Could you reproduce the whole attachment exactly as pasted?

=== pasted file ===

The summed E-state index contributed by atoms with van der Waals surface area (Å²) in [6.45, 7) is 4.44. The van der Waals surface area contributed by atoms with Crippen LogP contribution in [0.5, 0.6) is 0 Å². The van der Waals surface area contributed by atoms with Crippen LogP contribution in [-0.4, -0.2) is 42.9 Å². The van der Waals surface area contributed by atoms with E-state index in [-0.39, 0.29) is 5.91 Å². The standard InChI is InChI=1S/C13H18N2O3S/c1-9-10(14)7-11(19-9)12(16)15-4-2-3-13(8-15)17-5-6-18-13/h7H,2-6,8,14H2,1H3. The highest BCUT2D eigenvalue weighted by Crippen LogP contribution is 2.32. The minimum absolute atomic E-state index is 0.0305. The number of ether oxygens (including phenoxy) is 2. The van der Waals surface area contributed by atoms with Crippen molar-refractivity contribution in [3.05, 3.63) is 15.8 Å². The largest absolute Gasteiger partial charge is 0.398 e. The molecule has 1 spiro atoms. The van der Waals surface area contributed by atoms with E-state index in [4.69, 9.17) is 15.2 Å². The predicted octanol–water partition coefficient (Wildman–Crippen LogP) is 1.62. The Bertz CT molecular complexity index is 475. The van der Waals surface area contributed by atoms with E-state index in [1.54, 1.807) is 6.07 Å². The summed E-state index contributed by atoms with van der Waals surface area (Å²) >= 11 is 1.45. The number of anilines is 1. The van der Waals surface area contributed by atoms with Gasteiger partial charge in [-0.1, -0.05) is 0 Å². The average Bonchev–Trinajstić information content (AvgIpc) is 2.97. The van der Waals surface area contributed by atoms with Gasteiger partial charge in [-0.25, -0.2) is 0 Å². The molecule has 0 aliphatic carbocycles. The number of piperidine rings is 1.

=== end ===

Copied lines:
The summed E-state index contributed by atoms with van der Waals surface area (Å²) in [6.45, 7) is 4.44. The van der Waals surface area contributed by atoms with Crippen LogP contribution in [0.5, 0.6) is 0 Å². The van der Waals surface area contributed by atoms with Crippen LogP contribution in [-0.4, -0.2) is 42.9 Å². The van der Waals surface area contributed by atoms with E-state index in [-0.39, 0.29) is 5.91 Å². The standard InChI is InChI=1S/C13H18N2O3S/c1-9-10(14)7-11(19-9)12(16)15-4-2-3-13(8-15)17-5-6-18-13/h7H,2-6,8,14H2,1H3. The highest BCUT2D eigenvalue weighted by Crippen LogP contribution is 2.32. The minimum absolute atomic E-state index is 0.0305. The number of ether oxygens (including phenoxy) is 2. The van der Waals surface area contributed by atoms with Crippen molar-refractivity contribution in [3.05, 3.63) is 15.8 Å². The largest absolute Gasteiger partial charge is 0.398 e. The molecule has 1 spiro atoms. The van der Waals surface area contributed by atoms with E-state index in [4.69, 9.17) is 15.2 Å². The predicted octanol–water partition coefficient (Wildman–Crippen LogP) is 1.62. The Bertz CT molecular complexity index is 475. The van der Waals surface area contributed by atoms with E-state index in [1.54, 1.807) is 6.07 Å². The summed E-state index contributed by atoms with van der Waals surface area (Å²) >= 11 is 1.45. The number of anilines is 1. The van der Waals surface area contributed by atoms with Gasteiger partial charge in [-0.1, -0.05) is 0 Å². The average Bonchev–Trinajstić information content (AvgIpc) is 2.97. The van der Waals surface area contributed by atoms with Gasteiger partial charge in [-0.25, -0.2) is 0 Å². The molecule has 0 aliphatic carbocycles. The number of piperidine rings is 1.